219 S.W.2d 424 (Ark. 1949), 4553, Bailey v. State
|Citation:||219 S.W.2d 424, 215 Ark. 53|
|Opinion Judge:||Griffin Smith, Chief Justice.|
|Party Name:||Bailey v. State|
|Attorney:||Ross Robley and Elmer Schoggen, for appellant. Ike Murry, Attorney General and Arnold Adams, Assistant Attorney General, for appellee.|
|Case Date:||April 11, 1949|
|Court:||Supreme Court of Arkansas|
Appeal from Pulaski Circuit Court, First Division; Gus Fulk, Judge.
[215 Ark. 54] The verdict was: "We, the jury, find . . . John Bailey guilty of rape . . . and assess his punishment at life imprisonment in the penitentiary."
From a judgment responsive to the verdict the defendant's appeal seeks reversal on four grounds: (1) The jury was misled by the Court's reply to questions propounded regarding the right to recommend clemency. (2) A failure to instruct on lower degrees of crime, the only affirmative evidence showing rape, was prejudicial. (3) A preliminary hearing was denied, hence the information should have been quashed. (4) Systematic exclusion of women from jury panels was a denial of due process.
The facts present a sordid picture. Appellant, a married man with one child in esse and another expectant, went with Lee Doyle to a place where beer was sold. Doyle told Bailey he had a "date" with a girl whom he named. Doyle, presumptively at Bailey's request, telephoned his girl friend and asked that she procure a companion for Bailey. As a result of such overtures, Bailey's companion was virtually held prisoner for the night and repeatedly raped.
After patronizing places of incidental amusement the four, in Bailey's car, drove to Boyle Park. During a short stop Doyle and his companion got out and walked to the rear. While they were talking and smoking cigarettes Bailey suddenly drove away, and was not seen again by Doyle that night.
The prosecuting witness, 20 years of age, employed by a Little Rock real estate firm, testified that it was after eleven o'clock when the Boyle Park stop was made, on a dirt or gravel road. Shortly after Doyle and his companion got out of the car, Bailey became aggressive, but discontinued the struggle when it seemed likely the encounter might attract attention. Testimony on this [215 Ark. 55] phase of the assault was: "I screamed and screamed so much that he got up and said, 'I'm sorry: I didn't know you were a nice girl. Come on and we will find the other couple.'" With this comment Bailey drove off, but the prosecuting witness did not know where they went. There were no houses in sight, no lights, or people. The witness then said:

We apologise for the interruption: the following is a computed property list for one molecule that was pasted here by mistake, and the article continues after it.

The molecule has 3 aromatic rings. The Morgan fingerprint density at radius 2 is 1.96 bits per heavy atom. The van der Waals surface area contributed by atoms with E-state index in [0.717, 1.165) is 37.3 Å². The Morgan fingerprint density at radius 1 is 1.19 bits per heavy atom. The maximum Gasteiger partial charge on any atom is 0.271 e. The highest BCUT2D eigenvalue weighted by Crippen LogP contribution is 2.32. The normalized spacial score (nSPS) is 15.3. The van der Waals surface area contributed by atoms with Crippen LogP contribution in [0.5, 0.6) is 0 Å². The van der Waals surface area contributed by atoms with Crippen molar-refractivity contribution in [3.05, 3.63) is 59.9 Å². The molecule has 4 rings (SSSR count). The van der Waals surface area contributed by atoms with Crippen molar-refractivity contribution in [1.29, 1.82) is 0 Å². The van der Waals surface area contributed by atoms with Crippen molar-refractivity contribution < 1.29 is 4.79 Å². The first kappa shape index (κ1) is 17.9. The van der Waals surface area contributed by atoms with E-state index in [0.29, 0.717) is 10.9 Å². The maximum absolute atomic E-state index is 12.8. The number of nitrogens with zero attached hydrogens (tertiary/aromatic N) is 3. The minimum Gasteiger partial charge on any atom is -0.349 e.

"He stopped and didn't waste any time. He dragged me out of the car, threw me on the ground [on a blanket] and attacked me."
It is not necessary to repeat the details, which established completed rape. The witness said she kept screaming, and that a car approached; whereupon Bailey jumped up and said, 'Come on, let's get back in the car.' Instead of complying with the request, the unfortunate girl ran to the other car and begged for protection. The occupants proved to be Willie Ford and (Miss) Billy Garrin, who explained while testifying that in driving within Boyle Park they came to a dead-end road. In making a "U" turn a girl was heard calling for help. Ford was a paroled convict who worked for a bottling company. When the girl with Bailey begged to be taken to North Little Rock, Ford declined through fear that his parole would be revoked. The prosecuting witness got in Ford's car and talked with Ford's companion, revealing part of the sordid story. Ford, however, persisted in his refusal to give aid. The prosecuting witness, who in the meantime had been taken by Bailey to his own car, begged the couple to follow them to town, and this they promised to do. En route Bailey drove so rapidly that contact was lost. Ford's companion stopped and telephoned officers, and Ford later made a report.
The prosecuting witness, in explaining Ford's refusal to assist, testified that Bailey "dragged her" from the rear seat of Ford's car and forcibly returned her to his own conveyance. Ford told her he had taken Bailey's license number, that he would follow them, and if anything happened he would telephone the Sheriff: -- "Then he drove awfully fast an awfully long way to [215 Ark. 56] where he stopped again, and pulled off the highway onto a dirt road in the woods. Before he had completely stopped I jumped out of the car and ran a distance equal to half a block before he caught me and dragged me back." The transaction at that time was attempt to rape, but ". . . he kept cursing me in the filthiest language he could [think of]." Other attempts were made.
In these circumstances, characterized by intermittent attempts and specific acts of penetration, the night was spent. At various times Bailey appeared to be sleeping, but when the prosecuting witness attempted to escape he would grab her. Shortly after daylight Bailey drove the girl home. She immediately reported to her mother and sister.
Physical examination by a physician whose qualifications were not questioned revealed bruises and scratches on the body of the prosecuting witness, whose sex organs were bleeding. The hymen was lacerated, indicating virginity just prior to the...
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